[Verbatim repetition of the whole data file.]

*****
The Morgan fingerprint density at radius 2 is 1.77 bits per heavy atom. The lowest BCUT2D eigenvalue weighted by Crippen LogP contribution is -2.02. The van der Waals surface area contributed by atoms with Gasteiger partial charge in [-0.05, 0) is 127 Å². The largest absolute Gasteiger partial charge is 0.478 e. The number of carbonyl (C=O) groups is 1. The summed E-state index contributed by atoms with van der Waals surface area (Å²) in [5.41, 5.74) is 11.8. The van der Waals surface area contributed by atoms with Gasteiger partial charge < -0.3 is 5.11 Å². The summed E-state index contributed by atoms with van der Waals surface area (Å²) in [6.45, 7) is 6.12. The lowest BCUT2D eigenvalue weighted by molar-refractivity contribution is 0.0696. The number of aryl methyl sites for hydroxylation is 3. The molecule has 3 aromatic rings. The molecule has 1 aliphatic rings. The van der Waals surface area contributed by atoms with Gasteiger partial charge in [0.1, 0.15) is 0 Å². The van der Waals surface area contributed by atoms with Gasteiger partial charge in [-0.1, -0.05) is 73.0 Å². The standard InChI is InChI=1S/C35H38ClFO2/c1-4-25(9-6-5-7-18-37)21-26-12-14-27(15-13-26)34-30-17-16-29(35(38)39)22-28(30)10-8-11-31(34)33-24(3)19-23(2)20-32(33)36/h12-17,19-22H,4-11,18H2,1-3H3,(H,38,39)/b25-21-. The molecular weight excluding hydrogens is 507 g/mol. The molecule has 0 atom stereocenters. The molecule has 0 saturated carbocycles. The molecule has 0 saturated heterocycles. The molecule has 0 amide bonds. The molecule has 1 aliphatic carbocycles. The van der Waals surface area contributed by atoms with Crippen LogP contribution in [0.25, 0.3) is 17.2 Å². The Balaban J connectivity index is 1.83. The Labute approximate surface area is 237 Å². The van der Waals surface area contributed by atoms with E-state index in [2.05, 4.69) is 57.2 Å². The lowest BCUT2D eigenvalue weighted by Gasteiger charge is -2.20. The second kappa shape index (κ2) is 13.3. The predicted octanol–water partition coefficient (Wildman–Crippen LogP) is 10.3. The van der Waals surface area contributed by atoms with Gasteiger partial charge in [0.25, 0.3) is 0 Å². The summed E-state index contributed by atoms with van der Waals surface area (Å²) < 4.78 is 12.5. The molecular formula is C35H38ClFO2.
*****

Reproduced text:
The Morgan fingerprint density at radius 2 is 1.77 bits per heavy atom. The lowest BCUT2D eigenvalue weighted by Crippen LogP contribution is -2.02. The van der Waals surface area contributed by atoms with Gasteiger partial charge in [-0.05, 0) is 127 Å². The largest absolute Gasteiger partial charge is 0.478 e. The number of carbonyl (C=O) groups is 1. The summed E-state index contributed by atoms with van der Waals surface area (Å²) in [5.41, 5.74) is 11.8. The van der Waals surface area contributed by atoms with Gasteiger partial charge < -0.3 is 5.11 Å². The summed E-state index contributed by atoms with van der Waals surface area (Å²) in [6.45, 7) is 6.12. The lowest BCUT2D eigenvalue weighted by molar-refractivity contribution is 0.0696. The number of aryl methyl sites for hydroxylation is 3. The molecule has 3 aromatic rings. The molecule has 1 aliphatic rings. The van der Waals surface area contributed by atoms with Gasteiger partial charge in [0.1, 0.15) is 0 Å². The van der Waals surface area contributed by atoms with Gasteiger partial charge in [-0.1, -0.05) is 73.0 Å². The standard InChI is InChI=1S/C35H38ClFO2/c1-4-25(9-6-5-7-18-37)21-26-12-14-27(15-13-26)34-30-17-16-29(35(38)39)22-28(30)10-8-11-31(34)33-24(3)19-23(2)20-32(33)36/h12-17,19-22H,4-11,18H2,1-3H3,(H,38,39)/b25-21-. The molecular weight excluding hydrogens is 507 g/mol. The molecule has 0 atom stereocenters. The molecule has 0 saturated carbocycles. The molecule has 0 saturated heterocycles. The molecule has 0 amide bonds. The molecule has 1 aliphatic carbocycles. The van der Waals surface area contributed by atoms with Crippen LogP contribution in [0.25, 0.3) is 17.2 Å². The Balaban J connectivity index is 1.83. The Labute approximate surface area is 237 Å². The van der Waals surface area contributed by atoms with E-state index in [2.05, 4.69) is 57.2 Å². The lowest BCUT2D eigenvalue weighted by Gasteiger charge is -2.20. The second kappa shape index (κ2) is 13.3. The predicted octanol–water partition coefficient (Wildman–Crippen LogP) is 10.3. The van der Waals surface area contributed by atoms with Gasteiger partial charge in [0.25, 0.3) is 0 Å². The summed E-state index contributed by atoms with van der Waals surface area (Å²) < 4.78 is 12.5. The molecular formula is C35H38ClFO2.